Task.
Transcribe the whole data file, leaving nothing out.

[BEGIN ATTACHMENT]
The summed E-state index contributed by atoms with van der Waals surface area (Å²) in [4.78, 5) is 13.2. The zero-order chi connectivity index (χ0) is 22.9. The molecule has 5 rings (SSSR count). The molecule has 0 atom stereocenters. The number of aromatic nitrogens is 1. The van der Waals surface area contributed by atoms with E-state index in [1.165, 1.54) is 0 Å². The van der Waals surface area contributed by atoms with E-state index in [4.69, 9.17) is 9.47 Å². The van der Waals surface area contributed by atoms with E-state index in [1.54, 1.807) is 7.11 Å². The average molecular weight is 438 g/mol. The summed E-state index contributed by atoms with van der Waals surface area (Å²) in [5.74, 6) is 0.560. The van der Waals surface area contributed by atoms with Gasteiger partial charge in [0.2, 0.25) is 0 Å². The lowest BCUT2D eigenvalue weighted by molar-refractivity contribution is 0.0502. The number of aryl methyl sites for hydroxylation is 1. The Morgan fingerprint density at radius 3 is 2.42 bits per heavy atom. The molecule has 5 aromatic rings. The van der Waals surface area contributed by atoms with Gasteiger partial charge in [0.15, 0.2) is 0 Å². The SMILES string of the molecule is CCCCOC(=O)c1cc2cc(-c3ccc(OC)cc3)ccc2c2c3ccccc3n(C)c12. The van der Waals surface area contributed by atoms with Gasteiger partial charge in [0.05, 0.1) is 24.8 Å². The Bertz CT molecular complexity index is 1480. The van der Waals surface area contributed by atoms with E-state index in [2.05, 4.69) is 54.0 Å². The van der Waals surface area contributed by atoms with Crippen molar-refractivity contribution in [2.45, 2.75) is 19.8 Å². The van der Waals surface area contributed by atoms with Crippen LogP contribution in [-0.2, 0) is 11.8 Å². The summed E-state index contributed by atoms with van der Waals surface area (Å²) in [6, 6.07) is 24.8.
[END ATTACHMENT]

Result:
The summed E-state index contributed by atoms with van der Waals surface area (Å²) in [4.78, 5) is 13.2. The zero-order chi connectivity index (χ0) is 22.9. The molecule has 5 rings (SSSR count). The molecule has 0 atom stereocenters. The number of aromatic nitrogens is 1. The van der Waals surface area contributed by atoms with E-state index in [1.165, 1.54) is 0 Å². The van der Waals surface area contributed by atoms with E-state index in [4.69, 9.17) is 9.47 Å². The van der Waals surface area contributed by atoms with E-state index in [1.54, 1.807) is 7.11 Å². The average molecular weight is 438 g/mol. The summed E-state index contributed by atoms with van der Waals surface area (Å²) in [5.74, 6) is 0.560. The van der Waals surface area contributed by atoms with Gasteiger partial charge in [0.2, 0.25) is 0 Å². The lowest BCUT2D eigenvalue weighted by molar-refractivity contribution is 0.0502. The number of aryl methyl sites for hydroxylation is 1. The Morgan fingerprint density at radius 3 is 2.42 bits per heavy atom. The molecule has 5 aromatic rings. The van der Waals surface area contributed by atoms with Gasteiger partial charge in [0.15, 0.2) is 0 Å². The SMILES string of the molecule is CCCCOC(=O)c1cc2cc(-c3ccc(OC)cc3)ccc2c2c3ccccc3n(C)c12. The van der Waals surface area contributed by atoms with Gasteiger partial charge in [0.05, 0.1) is 24.8 Å². The Bertz CT molecular complexity index is 1480. The van der Waals surface area contributed by atoms with E-state index in [2.05, 4.69) is 54.0 Å². The van der Waals surface area contributed by atoms with Crippen molar-refractivity contribution in [2.45, 2.75) is 19.8 Å². The van der Waals surface area contributed by atoms with Crippen LogP contribution in [-0.2, 0) is 11.8 Å². The summed E-state index contributed by atoms with van der Waals surface area (Å²) in [6, 6.07) is 24.8.